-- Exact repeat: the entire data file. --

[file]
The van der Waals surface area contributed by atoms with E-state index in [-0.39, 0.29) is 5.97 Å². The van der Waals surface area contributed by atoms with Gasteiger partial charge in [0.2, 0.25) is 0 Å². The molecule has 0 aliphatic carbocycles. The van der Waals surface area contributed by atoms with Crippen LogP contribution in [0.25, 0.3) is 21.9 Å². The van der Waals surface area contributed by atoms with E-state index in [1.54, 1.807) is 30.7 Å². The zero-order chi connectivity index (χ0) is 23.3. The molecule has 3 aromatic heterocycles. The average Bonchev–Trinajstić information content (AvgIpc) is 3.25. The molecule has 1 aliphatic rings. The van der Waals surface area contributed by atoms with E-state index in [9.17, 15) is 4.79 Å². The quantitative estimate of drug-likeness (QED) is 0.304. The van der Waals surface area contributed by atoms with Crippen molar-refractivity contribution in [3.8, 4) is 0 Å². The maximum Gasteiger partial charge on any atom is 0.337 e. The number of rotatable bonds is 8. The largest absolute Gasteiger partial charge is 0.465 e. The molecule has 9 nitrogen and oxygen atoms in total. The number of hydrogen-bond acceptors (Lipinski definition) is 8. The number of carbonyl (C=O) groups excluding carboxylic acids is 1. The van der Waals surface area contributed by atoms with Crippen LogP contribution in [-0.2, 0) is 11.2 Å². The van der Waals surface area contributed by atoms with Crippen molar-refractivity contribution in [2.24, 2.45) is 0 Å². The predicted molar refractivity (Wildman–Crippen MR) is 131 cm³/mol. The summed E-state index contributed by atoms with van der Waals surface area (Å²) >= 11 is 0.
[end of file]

The van der Waals surface area contributed by atoms with E-state index in [-0.39, 0.29) is 5.97 Å². The van der Waals surface area contributed by atoms with Gasteiger partial charge in [0.2, 0.25) is 0 Å². The molecule has 0 aliphatic carbocycles. The van der Waals surface area contributed by atoms with Crippen LogP contribution in [0.25, 0.3) is 21.9 Å². The van der Waals surface area contributed by atoms with E-state index in [1.54, 1.807) is 30.7 Å². The zero-order chi connectivity index (χ0) is 23.3. The molecule has 3 aromatic heterocycles. The average Bonchev–Trinajstić information content (AvgIpc) is 3.25. The molecule has 1 aliphatic rings. The van der Waals surface area contributed by atoms with E-state index in [9.17, 15) is 4.79 Å². The quantitative estimate of drug-likeness (QED) is 0.304. The van der Waals surface area contributed by atoms with Crippen molar-refractivity contribution in [3.8, 4) is 0 Å². The maximum Gasteiger partial charge on any atom is 0.337 e. The number of rotatable bonds is 8. The largest absolute Gasteiger partial charge is 0.465 e. The molecule has 9 nitrogen and oxygen atoms in total. The number of hydrogen-bond acceptors (Lipinski definition) is 8. The number of carbonyl (C=O) groups excluding carboxylic acids is 1. The van der Waals surface area contributed by atoms with Crippen LogP contribution in [-0.2, 0) is 11.2 Å². The van der Waals surface area contributed by atoms with Crippen molar-refractivity contribution in [2.24, 2.45) is 0 Å². The predicted molar refractivity (Wildman–Crippen MR) is 131 cm³/mol. The summed E-state index contributed by atoms with van der Waals surface area (Å²) >= 11 is 0.